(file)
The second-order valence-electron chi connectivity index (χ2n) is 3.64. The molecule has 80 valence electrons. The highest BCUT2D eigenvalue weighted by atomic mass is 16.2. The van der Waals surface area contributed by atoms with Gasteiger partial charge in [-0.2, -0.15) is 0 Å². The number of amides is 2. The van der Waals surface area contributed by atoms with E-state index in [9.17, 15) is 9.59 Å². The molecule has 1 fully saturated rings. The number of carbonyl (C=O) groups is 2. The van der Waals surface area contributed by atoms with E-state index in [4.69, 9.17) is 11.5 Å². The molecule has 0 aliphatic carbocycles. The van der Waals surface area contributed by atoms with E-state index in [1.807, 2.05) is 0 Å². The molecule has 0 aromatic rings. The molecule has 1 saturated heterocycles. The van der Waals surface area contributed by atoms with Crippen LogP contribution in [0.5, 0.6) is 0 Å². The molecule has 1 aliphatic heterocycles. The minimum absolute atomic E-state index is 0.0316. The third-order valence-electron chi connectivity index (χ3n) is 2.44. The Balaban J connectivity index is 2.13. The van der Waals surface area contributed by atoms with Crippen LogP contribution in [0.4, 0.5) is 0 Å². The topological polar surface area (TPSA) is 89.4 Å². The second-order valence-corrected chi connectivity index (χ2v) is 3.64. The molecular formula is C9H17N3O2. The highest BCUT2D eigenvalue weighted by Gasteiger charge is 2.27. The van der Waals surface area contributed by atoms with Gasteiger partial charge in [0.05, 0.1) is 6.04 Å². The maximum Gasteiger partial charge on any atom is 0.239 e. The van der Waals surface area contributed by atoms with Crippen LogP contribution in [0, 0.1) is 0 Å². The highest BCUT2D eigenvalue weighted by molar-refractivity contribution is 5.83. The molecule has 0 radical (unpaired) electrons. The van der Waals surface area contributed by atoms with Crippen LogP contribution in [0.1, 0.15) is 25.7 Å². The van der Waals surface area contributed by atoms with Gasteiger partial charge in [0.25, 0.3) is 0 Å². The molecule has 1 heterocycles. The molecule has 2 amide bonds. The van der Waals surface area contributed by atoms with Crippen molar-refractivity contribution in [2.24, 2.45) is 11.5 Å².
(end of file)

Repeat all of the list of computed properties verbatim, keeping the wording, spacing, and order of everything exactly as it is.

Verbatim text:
The second-order valence-electron chi connectivity index (χ2n) is 3.64. The molecule has 80 valence electrons. The highest BCUT2D eigenvalue weighted by atomic mass is 16.2. The van der Waals surface area contributed by atoms with Gasteiger partial charge in [-0.2, -0.15) is 0 Å². The number of amides is 2. The van der Waals surface area contributed by atoms with E-state index in [9.17, 15) is 9.59 Å². The molecule has 1 fully saturated rings. The number of carbonyl (C=O) groups is 2. The van der Waals surface area contributed by atoms with E-state index in [4.69, 9.17) is 11.5 Å². The molecule has 0 aliphatic carbocycles. The van der Waals surface area contributed by atoms with E-state index in [1.807, 2.05) is 0 Å². The molecule has 0 aromatic rings. The molecule has 1 saturated heterocycles. The van der Waals surface area contributed by atoms with Crippen LogP contribution in [0.5, 0.6) is 0 Å². The molecule has 1 aliphatic heterocycles. The minimum absolute atomic E-state index is 0.0316. The third-order valence-electron chi connectivity index (χ3n) is 2.44. The Balaban J connectivity index is 2.13. The van der Waals surface area contributed by atoms with Crippen LogP contribution in [0.4, 0.5) is 0 Å². The topological polar surface area (TPSA) is 89.4 Å². The second-order valence-corrected chi connectivity index (χ2v) is 3.64. The molecular formula is C9H17N3O2. The highest BCUT2D eigenvalue weighted by Gasteiger charge is 2.27. The van der Waals surface area contributed by atoms with Gasteiger partial charge in [0.05, 0.1) is 6.04 Å². The maximum Gasteiger partial charge on any atom is 0.239 e. The van der Waals surface area contributed by atoms with Crippen LogP contribution in [0, 0.1) is 0 Å². The highest BCUT2D eigenvalue weighted by molar-refractivity contribution is 5.83. The molecule has 0 radical (unpaired) electrons. The van der Waals surface area contributed by atoms with Crippen LogP contribution in [0.1, 0.15) is 25.7 Å². The van der Waals surface area contributed by atoms with Gasteiger partial charge in [0.25, 0.3) is 0 Å². The molecule has 1 heterocycles. The molecule has 2 amide bonds. The van der Waals surface area contributed by atoms with Crippen molar-refractivity contribution in [2.24, 2.45) is 11.5 Å².